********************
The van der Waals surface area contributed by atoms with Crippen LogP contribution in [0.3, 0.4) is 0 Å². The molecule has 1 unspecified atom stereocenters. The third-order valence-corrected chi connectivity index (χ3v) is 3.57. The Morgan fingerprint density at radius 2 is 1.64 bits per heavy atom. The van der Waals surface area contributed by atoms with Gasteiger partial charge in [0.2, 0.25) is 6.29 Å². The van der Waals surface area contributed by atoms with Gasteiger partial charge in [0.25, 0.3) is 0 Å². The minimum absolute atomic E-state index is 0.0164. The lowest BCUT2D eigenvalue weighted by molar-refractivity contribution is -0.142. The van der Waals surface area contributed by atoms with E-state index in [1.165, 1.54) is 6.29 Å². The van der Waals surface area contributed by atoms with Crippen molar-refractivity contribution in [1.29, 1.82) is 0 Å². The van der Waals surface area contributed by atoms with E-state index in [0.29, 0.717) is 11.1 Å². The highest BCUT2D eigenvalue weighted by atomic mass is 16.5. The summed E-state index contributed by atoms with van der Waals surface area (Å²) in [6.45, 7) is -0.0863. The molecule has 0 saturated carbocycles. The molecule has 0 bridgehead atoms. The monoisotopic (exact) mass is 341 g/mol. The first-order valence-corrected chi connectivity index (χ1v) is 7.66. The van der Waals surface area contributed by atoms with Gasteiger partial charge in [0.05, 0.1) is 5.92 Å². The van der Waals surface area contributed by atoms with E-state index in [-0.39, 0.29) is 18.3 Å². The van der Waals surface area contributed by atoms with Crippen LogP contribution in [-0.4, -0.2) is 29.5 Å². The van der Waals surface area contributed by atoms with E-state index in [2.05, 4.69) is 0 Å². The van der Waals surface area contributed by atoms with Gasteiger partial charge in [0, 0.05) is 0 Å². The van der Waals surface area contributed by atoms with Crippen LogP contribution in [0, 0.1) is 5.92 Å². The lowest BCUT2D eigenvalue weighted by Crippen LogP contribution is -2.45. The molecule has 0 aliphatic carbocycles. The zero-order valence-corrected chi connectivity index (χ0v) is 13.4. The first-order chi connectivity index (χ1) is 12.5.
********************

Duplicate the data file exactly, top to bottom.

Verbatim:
The van der Waals surface area contributed by atoms with Crippen LogP contribution in [0.3, 0.4) is 0 Å². The molecule has 1 unspecified atom stereocenters. The third-order valence-corrected chi connectivity index (χ3v) is 3.57. The Morgan fingerprint density at radius 2 is 1.64 bits per heavy atom. The van der Waals surface area contributed by atoms with Gasteiger partial charge in [0.2, 0.25) is 6.29 Å². The van der Waals surface area contributed by atoms with Gasteiger partial charge in [0.25, 0.3) is 0 Å². The minimum absolute atomic E-state index is 0.0164. The lowest BCUT2D eigenvalue weighted by molar-refractivity contribution is -0.142. The van der Waals surface area contributed by atoms with E-state index in [1.165, 1.54) is 6.29 Å². The van der Waals surface area contributed by atoms with Crippen molar-refractivity contribution in [1.29, 1.82) is 0 Å². The van der Waals surface area contributed by atoms with E-state index in [0.29, 0.717) is 11.1 Å². The highest BCUT2D eigenvalue weighted by atomic mass is 16.5. The summed E-state index contributed by atoms with van der Waals surface area (Å²) in [6.45, 7) is -0.0863. The molecule has 0 saturated carbocycles. The molecule has 0 bridgehead atoms. The monoisotopic (exact) mass is 341 g/mol. The first-order valence-corrected chi connectivity index (χ1v) is 7.66. The van der Waals surface area contributed by atoms with Gasteiger partial charge in [0.05, 0.1) is 5.92 Å². The van der Waals surface area contributed by atoms with E-state index in [-0.39, 0.29) is 18.3 Å². The van der Waals surface area contributed by atoms with Crippen LogP contribution in [-0.4, -0.2) is 29.5 Å². The van der Waals surface area contributed by atoms with E-state index in [2.05, 4.69) is 0 Å². The van der Waals surface area contributed by atoms with Gasteiger partial charge in [0, 0.05) is 0 Å². The van der Waals surface area contributed by atoms with Crippen LogP contribution in [0, 0.1) is 5.92 Å². The lowest BCUT2D eigenvalue weighted by Crippen LogP contribution is -2.45. The molecule has 0 aliphatic carbocycles. The zero-order valence-corrected chi connectivity index (χ0v) is 13.4. The first-order chi connectivity index (χ1) is 12.5.